Be Thankful Every Day
Author: Kent Thune
Thanksgiving is a day we set aside for giving thanks. But why not be thankful during the other 364 days of the year? If you stop to think about it long enough, you may come to realize that the special, positive feelings that warm your heart around this time of year come from something more than the traditional turkey, wine, and extra few days away from the daily grind.
Whatever you do, whether it’s traveling back home, spending time with friends and family, or just unwinding in a relaxing environment, there is a powerful, underlying force that provides the kind of perspective that enables your heart of hearts to feel and your mind’s eye to see that your life on this earth really is much better than you had thought just a few days prior, when your life was full of things to do, places to be, and people to please.
This powerful force that often arises during Thanksgiving derives from the reflective and meditative practice of contentment. You see, dear reader, when you give thanks for what you have, you tend to forget about what you don’t have; therefore, you discover the richness of being. Suddenly, you feel less anxiety about the perceived need to be somewhere else or to be somebody else. There is no pretense; there is no rat race; it’s just you being you—pure authenticity at its finest (that is, unless that certain family member or the Black Friday chaos doesn’t disturb your peace, as is the case with most unfortunate souls this time of year).
So think about our new, unconventional idea now: Wouldn’t it be wonderful, if not amazingly productive or even life changing, to consciously remain thankful every single day of your life? Every day can be Thanksgiving! You could maintain that warm, positive glow year-round!
It’s only normal people who give thanks once per year. So now is your chance to be wonderfully abnormal and to buck the trend by choosing to be thankful every single day of your existence.
Now you’re probably thinking: How can I remain thankful every day? Is there a certain kind of trick to doing this? My day-to-day life is no cake walk, and it’s not easy to remain thankful when all kinds of crap is coming my way.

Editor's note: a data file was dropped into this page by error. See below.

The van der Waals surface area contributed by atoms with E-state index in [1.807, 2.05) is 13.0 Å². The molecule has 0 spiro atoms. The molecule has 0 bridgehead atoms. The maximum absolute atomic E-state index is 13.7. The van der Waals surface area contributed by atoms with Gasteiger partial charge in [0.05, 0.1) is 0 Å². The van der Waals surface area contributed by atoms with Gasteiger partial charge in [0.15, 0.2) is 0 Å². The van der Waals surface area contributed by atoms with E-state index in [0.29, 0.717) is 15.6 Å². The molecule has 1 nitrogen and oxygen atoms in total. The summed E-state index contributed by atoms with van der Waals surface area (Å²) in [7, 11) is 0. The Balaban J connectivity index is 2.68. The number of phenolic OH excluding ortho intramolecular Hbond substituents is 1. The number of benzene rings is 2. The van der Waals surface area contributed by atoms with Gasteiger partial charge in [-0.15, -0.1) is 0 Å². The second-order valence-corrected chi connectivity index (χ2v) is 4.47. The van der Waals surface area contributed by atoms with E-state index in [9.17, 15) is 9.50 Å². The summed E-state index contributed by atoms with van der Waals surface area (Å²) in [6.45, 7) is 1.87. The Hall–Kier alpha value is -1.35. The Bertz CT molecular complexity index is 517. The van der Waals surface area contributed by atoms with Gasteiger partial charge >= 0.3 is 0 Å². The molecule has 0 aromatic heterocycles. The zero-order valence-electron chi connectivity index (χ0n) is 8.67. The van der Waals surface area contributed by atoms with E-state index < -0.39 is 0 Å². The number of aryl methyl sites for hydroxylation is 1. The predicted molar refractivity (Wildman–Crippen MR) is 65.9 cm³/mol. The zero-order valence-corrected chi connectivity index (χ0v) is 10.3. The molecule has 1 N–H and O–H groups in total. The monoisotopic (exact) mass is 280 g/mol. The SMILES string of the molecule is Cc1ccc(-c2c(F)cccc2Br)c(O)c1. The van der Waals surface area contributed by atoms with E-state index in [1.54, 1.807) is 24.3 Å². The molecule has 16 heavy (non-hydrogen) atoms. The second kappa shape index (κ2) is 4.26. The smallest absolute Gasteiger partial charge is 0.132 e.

In the spirit of remaining thankful—of forming and maintaining habits of contentment—we have some healthy suggestions for remaining thankful throughout the year:
Give thanks every day. Whether you pray, meditate, think to yourself, or share thoughts with friends or family, recall daily all of the things you are thankful for—things that you already have and/or things that money can’t buy: a roof over your head, clothes, food, life, health, friends, and family. A simple and productive way of doing this is to vocalize or think within your mind three things you are thankful for every night before you go to sleep. This is a simple and routine way to help transition into a deeper sleep and into a greater, more positive perspective on your existence.
Be amazed by things typically taken for granted. Breathing, sight, sound, touch, a good meal, a good friend, a good glass of wine, good music, a good conversation, being loved, having someone to love—how many human beings on the planet don’t have any of these blessings? Most of these aspects of a wonderful life can’t be bought with money. Think about that; be thankful for them all.
Know that things can always be worse. As bad as things appear to you now, they can always be much different, and in a bad way, especially if you find yourself stressed over small things such as a traffic jam or a rude person. For example, the traffic jam may have been caused by a tragic accident; the rude person may have some reason for being rude that has nothing to do with you. Be thankful that you or a loved one was not involved in the accident, or that you have not experienced what the rude person is feeling now. Perspective is everything!